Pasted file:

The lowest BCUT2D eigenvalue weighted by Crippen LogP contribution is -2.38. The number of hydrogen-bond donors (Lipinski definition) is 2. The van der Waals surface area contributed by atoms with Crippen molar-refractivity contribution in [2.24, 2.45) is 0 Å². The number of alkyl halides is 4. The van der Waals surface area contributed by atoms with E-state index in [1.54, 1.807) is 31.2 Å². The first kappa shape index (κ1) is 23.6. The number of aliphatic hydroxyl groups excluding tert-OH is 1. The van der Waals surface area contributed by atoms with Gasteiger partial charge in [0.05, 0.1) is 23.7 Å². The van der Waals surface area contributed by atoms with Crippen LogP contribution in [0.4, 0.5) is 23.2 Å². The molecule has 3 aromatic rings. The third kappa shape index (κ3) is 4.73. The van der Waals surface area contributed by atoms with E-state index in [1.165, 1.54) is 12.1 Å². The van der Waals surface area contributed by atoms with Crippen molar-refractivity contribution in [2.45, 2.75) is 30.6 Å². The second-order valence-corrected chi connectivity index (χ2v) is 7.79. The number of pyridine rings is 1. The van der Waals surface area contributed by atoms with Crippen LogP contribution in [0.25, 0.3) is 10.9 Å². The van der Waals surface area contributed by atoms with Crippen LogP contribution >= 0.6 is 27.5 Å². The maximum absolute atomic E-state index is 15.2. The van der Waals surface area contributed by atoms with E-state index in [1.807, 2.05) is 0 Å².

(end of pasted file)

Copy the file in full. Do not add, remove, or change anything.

The lowest BCUT2D eigenvalue weighted by Crippen LogP contribution is -2.38. The number of hydrogen-bond donors (Lipinski definition) is 2. The van der Waals surface area contributed by atoms with Crippen molar-refractivity contribution in [2.24, 2.45) is 0 Å². The number of alkyl halides is 4. The van der Waals surface area contributed by atoms with E-state index in [1.54, 1.807) is 31.2 Å². The first kappa shape index (κ1) is 23.6. The number of aliphatic hydroxyl groups excluding tert-OH is 1. The van der Waals surface area contributed by atoms with Gasteiger partial charge in [0.05, 0.1) is 23.7 Å². The van der Waals surface area contributed by atoms with Crippen LogP contribution in [0.4, 0.5) is 23.2 Å². The molecule has 3 aromatic rings. The third kappa shape index (κ3) is 4.73. The van der Waals surface area contributed by atoms with E-state index in [1.165, 1.54) is 12.1 Å². The van der Waals surface area contributed by atoms with Crippen molar-refractivity contribution in [2.45, 2.75) is 30.6 Å². The second-order valence-corrected chi connectivity index (χ2v) is 7.79. The number of pyridine rings is 1. The van der Waals surface area contributed by atoms with Crippen LogP contribution in [0.25, 0.3) is 10.9 Å². The van der Waals surface area contributed by atoms with Crippen LogP contribution >= 0.6 is 27.5 Å². The maximum absolute atomic E-state index is 15.2. The van der Waals surface area contributed by atoms with E-state index in [1.807, 2.05) is 0 Å².